The life of St. Josephine Bakhita, whose feast we celebrate on February 8, is one of extraordinary strength in the face of suffering, and of heroic forgiveness in the face of the cruelty of others. This Sudanese saint, who was a niece of the chief of her village, was kidnapped by slave traders in 1877 when she was a young child, only seven or eight years old. She was traumatized, mistreated, and sold many times. On one occasion, she was beaten so badly that she was unable to get out of bed for a month. After being sold to the family of a Turkish general, Josephine was tortured with 114 intricate cuts by a razor blade that her abusive “mistress” filled with salt, leaving permanent scarring across her body.
Eventually, she was enslaved by an Italian vice consul who took her to Italy, where she was a caregiver for his daughter. There, she met the Canossian Sisters in Venice and encountered Christianity. Through these religious sisters, she discovered her identity as a child of God, and when pressed to return to Sudan with the vice consul’s family, refused outright. A legal battle ensued, and the Italian courts ruled that Josephine Bakhita was a free woman in the eyes of the law. She gave her life to Jesus, becoming a Canossian sister herself and serving the Church with all her heart until her death.
During her enslavement, St. Josephine Bakhita endured horrific abuse that most of us would find difficult even to imagine. That she offered forgiveness to her abusers is difficult to fathom (she once said she would kiss the hands of those who had kidnapped and tortured her because during her enslavement she was introduced to Christianity and the Canossian order).
In reading her story, this strength and incredible grace is what always jumped out at me about Bakhita, but it wasn’t until reading Pope Benedict XVI’s Spe Salvi that I came to see her story as a striking example of what the virtue of hope looks like in action.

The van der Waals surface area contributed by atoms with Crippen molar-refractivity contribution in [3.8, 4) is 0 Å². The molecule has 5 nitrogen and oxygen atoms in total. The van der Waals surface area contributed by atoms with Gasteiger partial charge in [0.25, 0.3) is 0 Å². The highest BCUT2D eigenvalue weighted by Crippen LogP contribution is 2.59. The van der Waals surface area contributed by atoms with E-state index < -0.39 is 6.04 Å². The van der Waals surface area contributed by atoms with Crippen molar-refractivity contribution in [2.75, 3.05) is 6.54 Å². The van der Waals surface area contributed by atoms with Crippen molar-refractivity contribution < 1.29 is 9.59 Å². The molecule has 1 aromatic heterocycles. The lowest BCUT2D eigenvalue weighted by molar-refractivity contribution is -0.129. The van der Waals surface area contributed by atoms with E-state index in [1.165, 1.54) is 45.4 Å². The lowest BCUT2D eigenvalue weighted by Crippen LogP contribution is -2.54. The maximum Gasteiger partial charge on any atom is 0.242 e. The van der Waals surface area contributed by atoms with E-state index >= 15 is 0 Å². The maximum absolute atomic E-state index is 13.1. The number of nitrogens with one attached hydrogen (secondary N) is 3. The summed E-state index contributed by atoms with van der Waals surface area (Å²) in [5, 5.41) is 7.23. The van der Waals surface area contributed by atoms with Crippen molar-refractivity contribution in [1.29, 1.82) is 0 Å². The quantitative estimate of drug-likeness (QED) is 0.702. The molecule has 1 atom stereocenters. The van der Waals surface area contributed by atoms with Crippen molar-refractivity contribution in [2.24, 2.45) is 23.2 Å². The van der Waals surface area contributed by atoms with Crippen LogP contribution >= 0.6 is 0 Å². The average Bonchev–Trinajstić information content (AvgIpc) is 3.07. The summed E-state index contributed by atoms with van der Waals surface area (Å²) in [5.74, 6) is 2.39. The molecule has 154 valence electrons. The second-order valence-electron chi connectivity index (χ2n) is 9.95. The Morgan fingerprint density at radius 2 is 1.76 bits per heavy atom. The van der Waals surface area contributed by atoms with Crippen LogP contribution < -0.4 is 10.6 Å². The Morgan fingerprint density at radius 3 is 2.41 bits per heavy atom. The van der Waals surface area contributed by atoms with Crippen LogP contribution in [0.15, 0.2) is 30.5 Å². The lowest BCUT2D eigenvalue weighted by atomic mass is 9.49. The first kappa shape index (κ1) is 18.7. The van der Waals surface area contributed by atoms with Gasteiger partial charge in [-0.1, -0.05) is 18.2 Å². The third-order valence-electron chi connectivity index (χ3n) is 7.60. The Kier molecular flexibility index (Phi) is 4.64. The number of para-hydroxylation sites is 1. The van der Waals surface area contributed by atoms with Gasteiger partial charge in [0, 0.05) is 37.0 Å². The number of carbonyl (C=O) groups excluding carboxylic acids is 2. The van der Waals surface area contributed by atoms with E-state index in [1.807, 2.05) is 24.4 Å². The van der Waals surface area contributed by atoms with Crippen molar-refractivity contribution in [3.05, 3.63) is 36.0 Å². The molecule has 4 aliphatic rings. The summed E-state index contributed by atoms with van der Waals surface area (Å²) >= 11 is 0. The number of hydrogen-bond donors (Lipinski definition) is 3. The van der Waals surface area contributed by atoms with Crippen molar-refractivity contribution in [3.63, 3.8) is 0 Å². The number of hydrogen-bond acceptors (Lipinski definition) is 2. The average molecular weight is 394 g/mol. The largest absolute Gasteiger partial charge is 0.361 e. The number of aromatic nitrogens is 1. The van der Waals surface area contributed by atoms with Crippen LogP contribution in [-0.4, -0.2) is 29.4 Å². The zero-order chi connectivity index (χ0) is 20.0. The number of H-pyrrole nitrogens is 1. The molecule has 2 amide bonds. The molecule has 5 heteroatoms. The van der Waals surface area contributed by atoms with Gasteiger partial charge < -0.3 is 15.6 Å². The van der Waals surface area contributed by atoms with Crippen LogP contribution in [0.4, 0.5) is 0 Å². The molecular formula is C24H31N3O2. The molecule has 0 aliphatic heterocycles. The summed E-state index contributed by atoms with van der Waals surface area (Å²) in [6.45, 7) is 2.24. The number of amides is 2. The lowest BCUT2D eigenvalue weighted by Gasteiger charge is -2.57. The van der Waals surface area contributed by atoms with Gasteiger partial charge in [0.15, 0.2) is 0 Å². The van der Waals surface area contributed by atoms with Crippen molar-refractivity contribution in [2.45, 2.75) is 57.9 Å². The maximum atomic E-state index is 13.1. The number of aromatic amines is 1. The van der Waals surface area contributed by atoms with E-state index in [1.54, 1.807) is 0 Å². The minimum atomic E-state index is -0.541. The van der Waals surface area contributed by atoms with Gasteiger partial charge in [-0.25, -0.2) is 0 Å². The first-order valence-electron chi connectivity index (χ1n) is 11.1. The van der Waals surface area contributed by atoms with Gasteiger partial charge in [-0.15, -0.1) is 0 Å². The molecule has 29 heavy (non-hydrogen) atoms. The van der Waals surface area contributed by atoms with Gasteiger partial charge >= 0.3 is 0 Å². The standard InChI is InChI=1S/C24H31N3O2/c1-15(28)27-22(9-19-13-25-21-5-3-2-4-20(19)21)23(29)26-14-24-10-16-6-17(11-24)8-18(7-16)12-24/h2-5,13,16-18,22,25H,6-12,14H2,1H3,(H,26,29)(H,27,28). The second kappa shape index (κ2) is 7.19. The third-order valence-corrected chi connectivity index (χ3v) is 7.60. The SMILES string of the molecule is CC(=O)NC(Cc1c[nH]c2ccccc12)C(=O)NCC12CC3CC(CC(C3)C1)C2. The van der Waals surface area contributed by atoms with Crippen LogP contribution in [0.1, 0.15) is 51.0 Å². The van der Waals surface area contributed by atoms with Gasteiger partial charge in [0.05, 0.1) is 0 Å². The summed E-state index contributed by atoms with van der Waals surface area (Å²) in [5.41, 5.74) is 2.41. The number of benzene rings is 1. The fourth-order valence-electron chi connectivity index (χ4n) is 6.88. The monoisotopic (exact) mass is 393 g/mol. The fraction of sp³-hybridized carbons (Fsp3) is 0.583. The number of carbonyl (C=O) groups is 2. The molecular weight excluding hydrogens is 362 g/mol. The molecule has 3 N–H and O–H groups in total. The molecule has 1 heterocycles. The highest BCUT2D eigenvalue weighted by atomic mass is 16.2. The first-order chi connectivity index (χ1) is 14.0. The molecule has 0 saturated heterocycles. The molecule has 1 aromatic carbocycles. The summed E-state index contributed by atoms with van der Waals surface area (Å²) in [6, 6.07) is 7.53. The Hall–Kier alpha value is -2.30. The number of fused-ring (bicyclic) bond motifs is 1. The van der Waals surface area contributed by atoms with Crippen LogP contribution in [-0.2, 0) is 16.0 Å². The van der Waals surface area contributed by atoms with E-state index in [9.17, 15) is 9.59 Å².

In Spe Salvi, Pope Benedict XVI writes: “To come to know God—the true God—means to receive hope.” He illustrates this truth by sharing Josephine’s story, explaining what she had come to know: that God “even knew her, that he had created her—that he actually loved her. . . . She was known and loved and she was awaited. . . . Now she had ‘hope’—no longer simply the modest hope of finding masters who would be less cruel, but the great hope: ‘I am definitively loved and whatever happens to me—I am awaited by this Love. And so my life is good.’ Through the knowledge of this hope she was ‘redeemed,’ no longer a slave, but a free child of God.”
Due to the trauma of her enslavement, St. Josephine did not remember her birth name and had accepted the name “Bakhita”—“fortunate”—given to her by slave traders. While her identity as a noble relation to the village chief was stolen from her, Josephine’s Christian faith offered her an even deeper identity as a daughter of Christ the King. She chose the name of Josephine, a name honoring St. Joseph, who exemplified great hope and whose hope in God motivated all his actions.
We are so prone to thinking of hope as a passive virtue. “I hope such and such happens” we might think to ourselves as we sit idly by, dreaming of something we desire in the future. But hope is the opposite of a passive virtue; it is a virtue, bestowed by God’s grace, that propels us forward, that moves us to act! St. Josephine Bakhita met Jesus Christ, the source of hope, and by finding her true identity—not as an enslaved woman but as a daughter of Christ the King—she was motivated to action. Her hope moved her to stand strong and fight for her freedom and human dignity. The reality of Christ propelled her to act in defiance of the evil of slavery and to become a religious sister with a desire to share Christ’s hope with a suffering world.
If we have the virtue of hope as St. Josephine Bakhita demonstrates for us and as Pope Benedict XVI describes in Spe Salvi, we do not stand idly by in the face of injustice. We bear witness to a deeper reality than the fallen world offers us—a reality anchored in Christ, our Hope. Hope informs not only our identity as beings known and loved by God but highlights the dignity of others who are made in his image and moves us forward in pursuit of truth and justice.
This piece was originally published on February 8, 2021 on Evangelization & Culture Online.